It is designed for skilled migrants who have a job offer to come to the UK to work in a role that can’t be filled by a local worker. There is a cap to the number of migrants that can come to the UK on the Tier 2 (General) route, which is fixed at 20,700 per year. And not just any skilled worker can come to the UK, the occupation that they take up must either be on the Shortage Occupations List (SOL), which outlines particular occupations where the UK is suffering from skills gaps, or employers are required to conduct a Resident Labour Market test (which is explained below).
The list includes ‘Actuaries, Economists and Statisticians’ (the occupational category that data scientists are included in), but specifies that only bio-informaticians and informaticians can work under Tier 2 (General) via the Shortage Occupations List. This means that a financial services data scientist is very unlikely to get a visa under this route, though the (more demanding) Resident Labour Market Test route might well be a possibility.
Importantly, this gap in the framework may impact a company’s ability to quickly hire the talent it needs to grow.
Things could be soon getting worse for Tier 2 applicants. Over the last couple of months, we have repeatedly seen the share of the 20,700 cap exceeded, with over 1000 skilled applicants turned away. According to the CBI this is a severe blockage in the UK’s efforts to boost productivity.
At the same time, the Migration Advisory Committee (MAC) have been tasked with providing advice on reducing work migration from outside the EU, while making sure Britain is open to the ‘best and brightest’ talent. This may not bode well for non European data talent and might suggest that we will see a further tightening of the system.
In our recent report, Skills of the Datavores, we focused on data skills and industry. Looking at the other side of the coin, Universities UK addressed academia and skills needs - they identified that a significant barrier to providing data training across all subject areas at university was a lack of lecturers with the necessary skills.
If the UK doesn’t have talented data analytics teaching staff in both schools, and universities we will not be equipped to teach the next generations of data scientists.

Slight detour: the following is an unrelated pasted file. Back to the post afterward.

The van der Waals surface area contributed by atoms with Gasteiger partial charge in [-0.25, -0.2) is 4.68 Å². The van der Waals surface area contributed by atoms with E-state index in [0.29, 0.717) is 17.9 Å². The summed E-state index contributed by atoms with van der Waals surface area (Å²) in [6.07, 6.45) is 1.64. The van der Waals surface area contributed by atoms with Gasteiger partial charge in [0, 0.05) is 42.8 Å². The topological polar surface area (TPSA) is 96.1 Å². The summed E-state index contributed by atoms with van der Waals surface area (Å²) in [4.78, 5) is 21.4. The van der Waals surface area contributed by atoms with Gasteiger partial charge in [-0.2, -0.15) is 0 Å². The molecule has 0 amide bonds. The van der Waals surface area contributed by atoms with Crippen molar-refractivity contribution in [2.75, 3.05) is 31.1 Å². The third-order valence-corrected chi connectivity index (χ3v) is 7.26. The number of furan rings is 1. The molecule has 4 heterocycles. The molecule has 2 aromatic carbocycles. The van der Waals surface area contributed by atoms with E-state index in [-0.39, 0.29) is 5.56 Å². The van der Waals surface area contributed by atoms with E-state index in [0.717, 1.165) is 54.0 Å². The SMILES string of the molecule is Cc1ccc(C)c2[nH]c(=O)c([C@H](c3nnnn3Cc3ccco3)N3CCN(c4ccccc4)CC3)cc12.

This is clearly a vicious cycle, and in the short term may be remedied by hiring academic migrants.
Since the closure of the Post study work visa in 2012, there has been a perceived gap in the policy system for retaining skilled, but not necessarily world leading or entrepreneurial graduates. In recent years we have seen tightening, but relatively stable conditions for academic mobility to the UK. In many instances academic staff will take the Tier 2 (General) route, applying under the resident labour market test.
To pass the test, an employer must have advertised the job in an appropriate way for the sector and be able to show that no suitably skilled, settled worker can do the job. UKVI decides where the employer must advertise the job, for how long, and what information needs to be included in the advertisement.
This route can be particularly onerous for employers for two main reasons: 1) the process is extremely time consuming (with no guarantee of a return on the time invested), and 2) the cap might mean that no visas are left - at best postponing the application, and at worst abandoning it altogether.
Some good news for the postdoc applicant is that employers can offer a job to some migrants without having to meet all of the conditions of the resident labour market test, for example, if the job is on the list of PhD level jobs.
In addition to the productivity benefits of data driven decision making in companies (outlined in Skills of the Datavores), we know that a culturally diverse workforce can bring a number of externalities that boost innovation. These include generating new ideas and helping to reach international markets.
The government should therefore focus on skilled migration as an integral component of the skills pipeline - looking at how we can more effectively use these workers to strategically fill data skills gaps in both industry and academia, where it is likely that initiatives to train data talent will lag behind demand in coming years.